More troubling even than this, however, are comments that Lee made towards the Supporters Trusts of the clubs that have spent much of this season protesting against the points deductions. “The Football Conference has also received negative communications and in some cases unwarranted abuse via supporters trusts”, he said in a statement regarding the internal review of their processes. This was a completely unwarranted comment. A quick check of the news archives for the trusts concerned shows no “unwarranted abuse” from them. In a remarkable interview with the BBC’s Non League Show this week, Lee was bullish about it all, stating that abusive messages had been placed on forums about him and that abusive calls had been made to the BSP’s headquarters. When pressed on the issue by his interviewer, Caroline Barker, he conceded that the abuse that he was talking about had come from individuals rather than trusts themselves, but refused to apologise for comments that stopped not far short of being libellous.
The response from Oxford United has been understandably furious. In a press statement released yesterday, OxVox (the OUFC Supporters Trust) said, “We are dismayed that the Conference continues to avoid answering the questions posed by both the supporters’ trusts and the football clubs. Being blunt, it is a disrespectful and short-sighted approach. It does not appear useful to engage directly with the Conference further on this issue”, while Oxford’s general manager, Mick Brown, has resigned from the board of the Football Conference, saying, “I was hoping that the review would highlight what changes have been made to the procedures at the Conference office. I am also disappointed that as a board member the findings of the committee were not circulated to everyone on the board, myself included”.
Oxford are one point off the play-off places with a game to play, but with the teams above them having games in hand, it seems likely that they will have to spend at least one more season in the BSP. At the other end of the spectrum, Bognor Regis Town, already crippled by financial difficulties which mean that they are doing as much as they can just to stay afloat, were effectively sentenced to relegation by the decision with all the further financial constraints that relegation brings. These decisions have clear, tangible effects on clubs and, more importantly, people. It is too late for Oxford, Crawley, Mansfield and Bognor, but it is obviously not too late to change for next season.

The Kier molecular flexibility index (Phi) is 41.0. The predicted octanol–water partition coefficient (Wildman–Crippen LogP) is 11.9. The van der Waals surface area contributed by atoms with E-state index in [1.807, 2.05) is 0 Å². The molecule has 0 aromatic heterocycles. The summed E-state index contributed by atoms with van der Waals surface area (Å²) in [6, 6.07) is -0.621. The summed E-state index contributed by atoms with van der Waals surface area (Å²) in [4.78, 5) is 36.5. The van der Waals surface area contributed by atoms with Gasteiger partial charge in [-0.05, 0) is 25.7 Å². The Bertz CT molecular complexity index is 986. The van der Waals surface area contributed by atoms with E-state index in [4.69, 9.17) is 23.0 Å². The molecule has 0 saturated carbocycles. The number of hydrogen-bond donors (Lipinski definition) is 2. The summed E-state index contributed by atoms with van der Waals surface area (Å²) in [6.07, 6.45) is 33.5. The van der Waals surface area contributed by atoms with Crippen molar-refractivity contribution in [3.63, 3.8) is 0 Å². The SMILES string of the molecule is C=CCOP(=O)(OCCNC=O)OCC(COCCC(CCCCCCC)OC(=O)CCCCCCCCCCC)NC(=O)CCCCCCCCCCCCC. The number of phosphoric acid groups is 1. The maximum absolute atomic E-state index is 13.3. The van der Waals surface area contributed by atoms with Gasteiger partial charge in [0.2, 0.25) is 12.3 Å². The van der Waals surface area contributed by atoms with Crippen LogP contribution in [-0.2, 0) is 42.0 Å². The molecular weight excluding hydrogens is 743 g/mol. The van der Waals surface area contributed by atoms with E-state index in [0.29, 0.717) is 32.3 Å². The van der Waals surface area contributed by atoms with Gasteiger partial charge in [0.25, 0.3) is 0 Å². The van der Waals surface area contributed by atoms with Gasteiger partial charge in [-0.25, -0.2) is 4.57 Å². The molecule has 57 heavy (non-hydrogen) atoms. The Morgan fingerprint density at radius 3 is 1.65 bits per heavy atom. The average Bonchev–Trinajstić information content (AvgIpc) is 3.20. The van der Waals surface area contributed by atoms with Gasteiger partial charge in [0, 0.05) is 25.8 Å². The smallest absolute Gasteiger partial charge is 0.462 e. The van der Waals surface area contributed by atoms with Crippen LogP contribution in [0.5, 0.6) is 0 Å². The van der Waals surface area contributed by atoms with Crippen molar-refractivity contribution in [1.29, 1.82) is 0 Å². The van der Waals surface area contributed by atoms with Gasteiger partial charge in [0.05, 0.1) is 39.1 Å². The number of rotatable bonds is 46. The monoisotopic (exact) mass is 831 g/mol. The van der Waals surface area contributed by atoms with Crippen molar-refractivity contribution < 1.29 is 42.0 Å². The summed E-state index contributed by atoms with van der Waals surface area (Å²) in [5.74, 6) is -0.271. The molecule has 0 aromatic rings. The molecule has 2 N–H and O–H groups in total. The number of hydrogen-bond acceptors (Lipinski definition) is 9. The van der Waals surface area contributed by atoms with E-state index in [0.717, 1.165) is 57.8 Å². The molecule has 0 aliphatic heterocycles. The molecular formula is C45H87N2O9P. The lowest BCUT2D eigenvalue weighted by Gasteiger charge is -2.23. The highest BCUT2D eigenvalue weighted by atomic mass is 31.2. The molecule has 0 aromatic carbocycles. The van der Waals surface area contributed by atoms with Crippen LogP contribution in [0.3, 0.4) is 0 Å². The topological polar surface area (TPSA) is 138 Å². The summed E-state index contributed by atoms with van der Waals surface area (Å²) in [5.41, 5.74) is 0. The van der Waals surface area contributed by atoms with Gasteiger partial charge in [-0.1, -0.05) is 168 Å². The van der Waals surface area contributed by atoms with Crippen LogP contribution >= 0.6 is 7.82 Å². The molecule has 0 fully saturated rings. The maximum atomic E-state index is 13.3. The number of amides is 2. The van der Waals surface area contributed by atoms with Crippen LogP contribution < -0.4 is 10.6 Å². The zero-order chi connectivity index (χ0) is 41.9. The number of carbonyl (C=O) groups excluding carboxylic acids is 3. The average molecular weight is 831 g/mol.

It seems clear that changes in the way that the Football Conference handles the registration of players needs a complete overhaul. It is simply not good enough to push all of the responsibility back onto the clubs to cover your own back. Whether the Football Conference will reform, though, is a different question. After all, the league is ultimately made up of its sixty-eight constituent clubs and points deductions work in favour of the overwhelming majority. Would, say, the chairmen of Kidderminster Harriers or Torquay United, either of whom would lose their play-off place should Oxford get their points back, have voted in favour of a reform that would have given Oxford those points back? One cannot say for sure that they wouldn’t, but one cannot say that they would, either.
Moreover, the lack of transparency that seems to encircle the Football Conference indicates a league which has gone from being extremely well run to being rudderless and autocratic in a very short period of time, and the comments made by Brian Lee about the supporters trusts were ill-advised to the point of being insulting. If he cannot tell the difference between supporters trusts and individual supporters (which, unless the people making abusive calls said something like, “Hello? Is that the Football Conference? Yes, hello. My name is Jim from OxVox and I’d just like to say that Brian Lee is a monstrous, colossal twat. Thanks. Bye.”, would be pretty difficult to prove), then perhaps he should stand aside in favour of someone that can. Ultimately – and this is coming from a hitherto completely neutral standpoint – the only conclusion that can be arrived is that, if this is how he conducts himself, then Brian Lee is not fit to hold the post of chairman of the Football Conference.